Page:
Simple things like sitting with different staff at meetings, engaging in any social events, being willing to cover for a colleague’s bus or lunch duty, or applying the old adage of “know the custodians and secretaries since they run the building,” all help create relationships that will provide opportunities for performing arts teachers to know and understand other staff and for them to better know and understand what the arts program is all about. In some schools, many of these staff members live in town and are deeply imbedded in the fabric of the community. What they take away when they leave the building each day will certainly be spread across fences or at backyard barbecues.
School administrators have many people pulling them in different directions. As hard as they try to communicate everything going on in a school, it is the sports and performing arts areas that create much of a school’s public perception.
Providing as much information as possible to the administration regarding the performing arts program can garner the administration’s support. No administrator wants to hear news about his or her school after the fact. Personal invitations for an administrator to attend could include everything from special lessons that are planned to public performances in both the school and in the community. Keeping the administration, including the school board, aware of the students’ accomplishments in the performing arts allows the administration to proudly relay the achievements to the community.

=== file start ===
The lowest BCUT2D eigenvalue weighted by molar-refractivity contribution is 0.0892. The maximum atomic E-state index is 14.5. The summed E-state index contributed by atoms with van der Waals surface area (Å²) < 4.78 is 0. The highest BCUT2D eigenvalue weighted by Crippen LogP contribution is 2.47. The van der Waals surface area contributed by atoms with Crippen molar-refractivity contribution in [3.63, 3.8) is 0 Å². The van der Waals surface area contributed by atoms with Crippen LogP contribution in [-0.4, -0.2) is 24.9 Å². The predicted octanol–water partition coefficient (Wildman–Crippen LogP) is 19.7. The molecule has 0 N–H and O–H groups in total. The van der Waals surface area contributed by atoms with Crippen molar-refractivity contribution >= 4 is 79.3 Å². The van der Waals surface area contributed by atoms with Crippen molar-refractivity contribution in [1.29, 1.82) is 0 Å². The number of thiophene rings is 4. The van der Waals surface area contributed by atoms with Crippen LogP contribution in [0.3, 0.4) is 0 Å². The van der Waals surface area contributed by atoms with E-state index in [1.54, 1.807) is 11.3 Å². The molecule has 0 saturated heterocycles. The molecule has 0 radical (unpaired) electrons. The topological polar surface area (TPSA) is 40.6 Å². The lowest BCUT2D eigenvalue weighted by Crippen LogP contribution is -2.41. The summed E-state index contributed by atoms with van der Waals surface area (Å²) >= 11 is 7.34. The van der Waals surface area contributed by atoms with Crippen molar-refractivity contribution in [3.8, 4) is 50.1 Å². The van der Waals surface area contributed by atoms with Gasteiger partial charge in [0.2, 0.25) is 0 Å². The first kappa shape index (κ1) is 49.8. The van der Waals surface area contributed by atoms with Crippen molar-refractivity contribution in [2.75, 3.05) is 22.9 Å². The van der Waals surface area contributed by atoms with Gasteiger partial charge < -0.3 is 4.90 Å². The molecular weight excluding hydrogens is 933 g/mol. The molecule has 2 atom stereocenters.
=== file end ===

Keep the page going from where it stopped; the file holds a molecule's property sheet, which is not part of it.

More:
The parents and community, in general, are the fourth leg on this table of support. Reaching out to these two groups can be far more difficult than appealing to the other three groups. Typically, there is not daily contact with the parents/community. This means the performing arts program needs to be proactive in connecting with these individuals.
Communication with these groups is again the key, utilizing methods such as signs by the school’s entrance, weekly newsletters, email chains, cable television, local newspapers or radio stations, school websites, Twitter or whatever platform comes next. These communication platforms can access volunteers, encourage booster club membership, advertise programs or concerts, celebrate student successes, and share future plans. Most importantly, these efforts confirm that the performing arts program is providing opportunities for success to what is considered the community’s most precious resource – its students.
The work of building school support for performing arts programs is never done. While the task is challenging, building this support is vital for the future health of these programs and the significant and far-reaching impact performing arts programs have on our students, schools, communities and country.
Robert Gattie recently retired after 37 years teaching music in Hartford, Vermont. His career included general and vocal music in grades 5-12, many music electives, responsibility for the high school’s annual musical and variety show, and coaching both boys lacrosse and girls ice hockey.